How much effort will an attacker have to go through to find those colliding pairs? Well, not very much; the biggest difficulty that the attacker would have is just dealing with the multigigabytes of data, and that's quite feasible for a determined attacker.

How much is this information leakage a security concern? Well, that depends entirely on the nature of the plaintext. The attacker will see the exclusive or of pairs of 8 byte segments, however he has no control over where they might appear. 8 bytes might be enough for him to guess the underlying plaintexts (and then, it might not), and even if he did, we might not care if he can deduce 16 bytes of data out of 34 Gigabytes. On the other hand, maybe we do care -- that's really up to the application.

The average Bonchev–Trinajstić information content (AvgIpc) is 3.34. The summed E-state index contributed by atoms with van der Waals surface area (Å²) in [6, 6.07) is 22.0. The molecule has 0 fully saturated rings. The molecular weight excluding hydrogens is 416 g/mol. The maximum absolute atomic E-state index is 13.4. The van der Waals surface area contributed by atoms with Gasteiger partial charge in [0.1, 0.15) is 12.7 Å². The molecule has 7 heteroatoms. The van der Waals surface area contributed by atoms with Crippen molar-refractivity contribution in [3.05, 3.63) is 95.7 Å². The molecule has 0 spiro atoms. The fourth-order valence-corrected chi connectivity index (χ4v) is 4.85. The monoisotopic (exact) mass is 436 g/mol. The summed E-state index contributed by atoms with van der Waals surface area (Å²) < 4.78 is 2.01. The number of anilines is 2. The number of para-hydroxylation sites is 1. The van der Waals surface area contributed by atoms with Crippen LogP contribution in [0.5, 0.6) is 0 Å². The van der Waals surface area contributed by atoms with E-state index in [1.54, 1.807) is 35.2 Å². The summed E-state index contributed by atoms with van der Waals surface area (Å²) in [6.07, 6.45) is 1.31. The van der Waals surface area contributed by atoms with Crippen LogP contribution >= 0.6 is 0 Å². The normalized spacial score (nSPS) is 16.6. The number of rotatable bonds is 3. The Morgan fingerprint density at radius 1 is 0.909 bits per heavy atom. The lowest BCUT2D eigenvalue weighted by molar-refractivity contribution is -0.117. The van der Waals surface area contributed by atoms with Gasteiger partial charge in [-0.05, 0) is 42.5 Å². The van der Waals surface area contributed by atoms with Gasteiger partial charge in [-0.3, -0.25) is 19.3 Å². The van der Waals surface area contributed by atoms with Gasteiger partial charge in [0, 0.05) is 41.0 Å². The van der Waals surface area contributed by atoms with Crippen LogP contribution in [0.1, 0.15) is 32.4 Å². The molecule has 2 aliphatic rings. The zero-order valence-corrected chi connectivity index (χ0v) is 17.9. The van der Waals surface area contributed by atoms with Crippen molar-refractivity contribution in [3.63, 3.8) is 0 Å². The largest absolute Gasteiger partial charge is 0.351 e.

Now, block ciphers with 16 byte blocks (such as AES and Twofish) don't have these concerns (this same weakness can be expected to take place after $2^{68}$ bytes of encrypted data; we will never need to encrypt that much data with a single key). This is one of the reasons we advise people to use more modern ciphers; this observation might not be a concern for a particular user, but with a modern cipher, we know it's not a concern for anyone.


Triple DES has 168 bit keys, but due to the meet-in-the-middle attack only provides 112 bits of security. Blowfish supports up to 448-bit security. As neither cipher has published practical weaknesses, you are best off looking at key sizes to help you judge strength. Given that, if strength of cipher is your only metric in deciding which cipher to use, it would seem that Blowfish is the better choice.